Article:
Joe Mercer Nairne, Medlar restaurant, Chelsea

The  Staff Canteen

The Staff Canteen

Editor 14th May 2013
Born in London with a Scottish family background and with spells living in the US, Scotland and Australia,  Joe Mercer Nairne has an international pedigree, something which is reflected in the menu at his Chelsea restaurant, Medlar, which he co-owns with friend and restaurant manager, David O’connor. The Staff Canteen caught up with 32-year-old chef patron, Joe, to talk about Medlar’s philosophy on food. What is the ethos behind your food here at Medlar? It’s kind of French/European brasserie food, maybe a bit more refined but not overly complicated and not too into chemicals. Basically I cook what I like to eat. I think that’s important because it means I enjoy what I do in the kitchen and I believe in what I do.  Some chefs, although they like what they do, wouldn’t necessarily want to eat at their own restaurant; they’d like to go to a pub or something simpler, whereas I’d like to go to Medlar. What have been your influences? I worked at Chez Bruce for four years. The reason I worked there so long is that I like the food they do and so it’s no surprise that there are some similarities between what we do and places like Chez Bruce and La Trompette although I think our food is slightly lighter than theirs. Something else I’ve taken from Chez Bruce is to be generous with portions. Our portions are big. And we’re also generous with the main ingredient. If someone asks for scallops it’s because they want scallops so it’s important that they get enough of that main ingredient. We have a prix fixe menu but we try not to put supplements on it because I think that’s annoying. All these things may mean that our GPs aren’t that great but we’re a new business and we want to make people happy and make them come back. You describe your food elsewhere as French-based but with influences from all over the world. Could you pick out a couple of dishes that reflect this? We had a scallop sashimi with a ponzu dressing which is obviously Asian influenced, that came from my time at Rockpool in Australia where they did a lot of Asian food. We also did a tuna tartare mixed with harissa and a date puree with preserved lemons which is very North African and the inspiration for that came from both Rockpool and also a restaurant in San Francisco. I think if you eat out a lot and travel widely, as we do, you carry all these influences around with you and one day you might remember a meal you enjoyed some time ago and you probably don’t remember it quite correctly, but that’s a good thing because then you put your own twist on it. How important is your relationship with your suppliers? Hugely important, they’re always giving us advice on what’s coming in. One of our fish suppliers is down in Cornwall. I’m always asking them what they think my next menu change should be. A few weeks ago for instance we had gurnard and pollock on the menu because they said they would be ample and good quality. I was a bit worried because we’re in Chelsea and I wondered whether people might turn their nose up at those kinds of fish but actually they’ve been very popular. We also have a guy down in Cornwall who grows us salads and vegetables and he’s very seasonal; he was the first guy to get us wild garlic this year. At the same time we have guys in Covent Garden bringing us stuff from all over the country and Europe. It’s important to have a big network so that if something goes wrong somewhere you can bring in the stuff you need from somewhere else. Do you have a favourite season food-wise? I like parts of all of them. Spring is exciting because everything you serve up in winter seems to be quite dark and brown colours and then suddenly you have the green shoots coming in and the first flowers and that’s great to inject a bit of colour. Summer is great because you start getting some really good vegetables from this country. I think autumn might be my favourite though; I love mushrooms; I love game; I love the autumnal fruits; I love the late berries, especially the Scottish berries. You spoke earlier about generosity being part of your ethos. Your prices are also very reasonable. How do you manage that as a business? We use all different kinds of cuts of meat, some of which are cheap and some more expensive so our GP takes a hit on some dishes and we try to make it up on others. For example, a while ago we had lamb breast as a starter and we were also using razor clams and skate as a starter; the lamb dish came in as a good GP and the other didn’t so it’s our job as a team to sell an even spread of dishes and then our GP will come out as reasonable. It’s a prix fixe menu so it’s all about training the front of house staff to sell evenly across the menu. At the end of the day our GP does take a hit but we have no shareholders to answer to and we’re a new business so we’re comfortable with the GP we’re running at the moment. It comes in at about 64-65% for food which I’m pretty happy about for a fine dining restaurant. I think if you’re achieving over 70% GP as a fine dining place then the customers will notice on the plate in terms of smaller portion sizes. What are you plans for the future? We’re always looking to move forward, to improve. We’ve just put in a hot starter section in the kitchen for instance which will give me more flexibility in writing menus. We’ve just put in a new oven and a new fridge. We’re also thinking of doing some service of dishes at the table. We’re always trying to do something new and different, something to make us stand out from the competition. We’re also thinking of opening up some new restaurants. We’re looking around at the moment and asking people about places but you can’t put a timetable on these things. After all, It took us two years to find this site!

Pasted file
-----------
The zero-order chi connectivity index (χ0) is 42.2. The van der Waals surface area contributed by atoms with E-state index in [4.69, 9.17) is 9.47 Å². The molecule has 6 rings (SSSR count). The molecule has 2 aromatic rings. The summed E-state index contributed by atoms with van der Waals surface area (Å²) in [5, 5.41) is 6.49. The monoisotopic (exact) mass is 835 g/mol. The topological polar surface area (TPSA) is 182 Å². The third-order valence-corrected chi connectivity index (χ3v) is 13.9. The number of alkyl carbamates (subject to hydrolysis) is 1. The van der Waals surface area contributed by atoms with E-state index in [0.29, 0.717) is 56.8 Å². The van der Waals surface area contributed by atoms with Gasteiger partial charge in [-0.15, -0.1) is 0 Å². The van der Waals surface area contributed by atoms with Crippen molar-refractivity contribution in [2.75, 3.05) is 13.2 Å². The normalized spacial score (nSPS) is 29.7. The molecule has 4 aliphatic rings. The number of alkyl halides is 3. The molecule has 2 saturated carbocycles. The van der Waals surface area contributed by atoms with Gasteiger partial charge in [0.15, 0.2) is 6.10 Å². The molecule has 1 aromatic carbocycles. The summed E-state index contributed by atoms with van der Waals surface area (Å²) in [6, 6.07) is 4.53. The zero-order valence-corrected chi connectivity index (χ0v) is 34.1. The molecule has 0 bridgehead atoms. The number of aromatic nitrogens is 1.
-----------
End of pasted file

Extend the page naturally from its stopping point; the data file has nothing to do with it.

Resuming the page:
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The  Staff Canteen

The Staff Canteen

Editor 14th May 2013

Joe Mercer Nairne, Medlar restaurant, Chelsea